The world of the future is artificial intelligence, smart(er), connected devices—and many things that will feel like science fiction meets reality.
The things that your employees or clients require tomorrow will be radically different. For example, did you know this?
“80% of US CEOs think that AI will change the way they do business in the next 5 years”(22nd Annual CEO Survey 2019, PwC).
Communication is already starting to move online and will continue to expand (Example: Slack, WhatsApp, Skype, etc).
Multiple generations exist in the workplace with differing beliefs and habits.
Having appropriate security measures will continue to raise privacy and other questions.
Work habits which have already begun to evolve will continue to shift: “a study released by Zug, Switzerland- based serviced office provider IWG found that 70 percent of professionals work remotely…at least one day a week, while 53 percent work remotely for at least half of the week”(Browne 2018).
There is a high probability that leaders are not prepared for the changes that technology will force into their work and home environments.
Take for example how leaders today are dealing with the impacts of wide-scale connectivity which has evolved over the last 20 years; while most impacts have been hugely positive, the downside that was not predicted has been the high levels of distraction, unfocused attention, stress, and feelings of anxiety. This in turn has affected level of happiness, well-being, productivity, motivation and so much more.
According to a new Korn Ferry study of professionals completed in October 2018 ‘nearly two-thirds of professionals say their stress levels at work are higher than they were five years ago.’ Dennis Baltzley, a Korn Ferry senior partner says ‘organizations can take steps to help reduce stress, such as offering training on new technologies and development for managers on how best to lead.‘
In the past, providing attractive perks or prized projects were most important; to thrive, tomorrow’s teams will require more–authentic relationships, meaningful work and flexibility to live and work as they choose.
And emerging neuroscience is fast changing the basis for how leaders should make decisions.
You probably already know how neuroscience has provided evidence that humans are not wired to be calm all the time; the fight or flight response in your brain exists for a good reason. It exists to protect you from threats and it does not distinguish between a real threat (bear attacking) or a perceived threat (disagreement with a peer). And so, if you are not deliberate in how you monitor and regulate your thoughts and emotions, you cannot regulate this natural defense mechanism, to respond with less anxiety or frustration—and in a more thoughtful, and relevant way instead. Make sense?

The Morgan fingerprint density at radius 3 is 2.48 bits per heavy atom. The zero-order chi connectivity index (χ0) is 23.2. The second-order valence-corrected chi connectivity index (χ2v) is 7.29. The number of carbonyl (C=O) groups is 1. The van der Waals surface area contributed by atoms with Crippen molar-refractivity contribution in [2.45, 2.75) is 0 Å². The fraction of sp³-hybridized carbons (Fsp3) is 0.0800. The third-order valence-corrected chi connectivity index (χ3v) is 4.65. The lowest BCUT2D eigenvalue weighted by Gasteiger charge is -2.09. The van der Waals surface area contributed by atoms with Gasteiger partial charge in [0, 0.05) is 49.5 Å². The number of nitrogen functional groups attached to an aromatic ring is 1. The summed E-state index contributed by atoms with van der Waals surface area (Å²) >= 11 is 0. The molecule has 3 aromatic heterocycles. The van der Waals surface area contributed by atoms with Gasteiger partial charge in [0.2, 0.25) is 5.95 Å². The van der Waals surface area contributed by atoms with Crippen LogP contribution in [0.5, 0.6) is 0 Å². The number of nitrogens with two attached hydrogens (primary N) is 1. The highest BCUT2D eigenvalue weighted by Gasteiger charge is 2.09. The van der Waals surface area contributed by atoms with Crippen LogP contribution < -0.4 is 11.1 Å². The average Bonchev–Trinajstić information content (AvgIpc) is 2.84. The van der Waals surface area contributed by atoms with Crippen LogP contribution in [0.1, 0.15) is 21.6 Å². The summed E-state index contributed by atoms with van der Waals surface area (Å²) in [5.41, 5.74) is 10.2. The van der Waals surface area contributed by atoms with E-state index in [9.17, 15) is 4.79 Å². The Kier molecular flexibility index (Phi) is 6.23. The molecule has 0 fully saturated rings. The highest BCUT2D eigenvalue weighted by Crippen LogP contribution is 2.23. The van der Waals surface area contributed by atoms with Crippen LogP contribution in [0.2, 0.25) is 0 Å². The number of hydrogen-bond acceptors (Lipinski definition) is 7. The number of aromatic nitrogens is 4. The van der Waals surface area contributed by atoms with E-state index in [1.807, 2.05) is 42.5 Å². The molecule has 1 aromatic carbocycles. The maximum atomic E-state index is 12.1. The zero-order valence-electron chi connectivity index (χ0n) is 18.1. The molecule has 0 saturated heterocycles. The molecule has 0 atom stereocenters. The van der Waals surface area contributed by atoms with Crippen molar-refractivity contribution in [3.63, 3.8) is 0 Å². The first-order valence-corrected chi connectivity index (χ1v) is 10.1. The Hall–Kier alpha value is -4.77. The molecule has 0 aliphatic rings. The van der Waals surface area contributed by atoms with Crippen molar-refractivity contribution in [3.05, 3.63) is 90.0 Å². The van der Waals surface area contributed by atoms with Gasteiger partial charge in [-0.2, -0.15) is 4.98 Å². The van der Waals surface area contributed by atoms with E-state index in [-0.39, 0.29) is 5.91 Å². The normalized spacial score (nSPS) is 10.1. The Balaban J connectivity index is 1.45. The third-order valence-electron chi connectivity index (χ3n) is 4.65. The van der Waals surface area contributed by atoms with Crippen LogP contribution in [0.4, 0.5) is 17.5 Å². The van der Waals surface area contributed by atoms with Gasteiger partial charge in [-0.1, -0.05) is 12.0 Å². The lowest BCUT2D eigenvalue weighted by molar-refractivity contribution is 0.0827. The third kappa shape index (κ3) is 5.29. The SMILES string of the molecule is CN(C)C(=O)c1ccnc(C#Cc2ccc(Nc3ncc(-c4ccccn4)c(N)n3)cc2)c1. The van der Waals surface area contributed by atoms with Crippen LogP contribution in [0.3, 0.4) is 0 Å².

The changes in technology are rapidly moving into a realm that will require more deliberate actions—feeling isolated or feeling displaced in this new world otherwise will be just a couple of issues in the workplace.
This demands that leaders uplevel their skills today.
Leaders should know that one of their biggest assets in the next century to elevate their skills will be to leverage their own internal experiences. Why not? It’s already yours for free!
You can effectively train for this with a suite of mental practices. Mindfulness mediation is one way. In a Washington Post interview (Schulte 2015), neuroscientist Sara Lazar shared specific changes in the brains of a research study group after 8 weeks of mindfulness-based stress reduction; these results indicated reduced mind-wandering, increased empathy and compassion and reduced anxiety, fear and stress.
In other words, to be ready for “Beam me up, Scotty”, turn inward first for all the leadership qualities you will need: calm, certainty, connection, confidence, courage, clarity, creativity, concentration and compassion.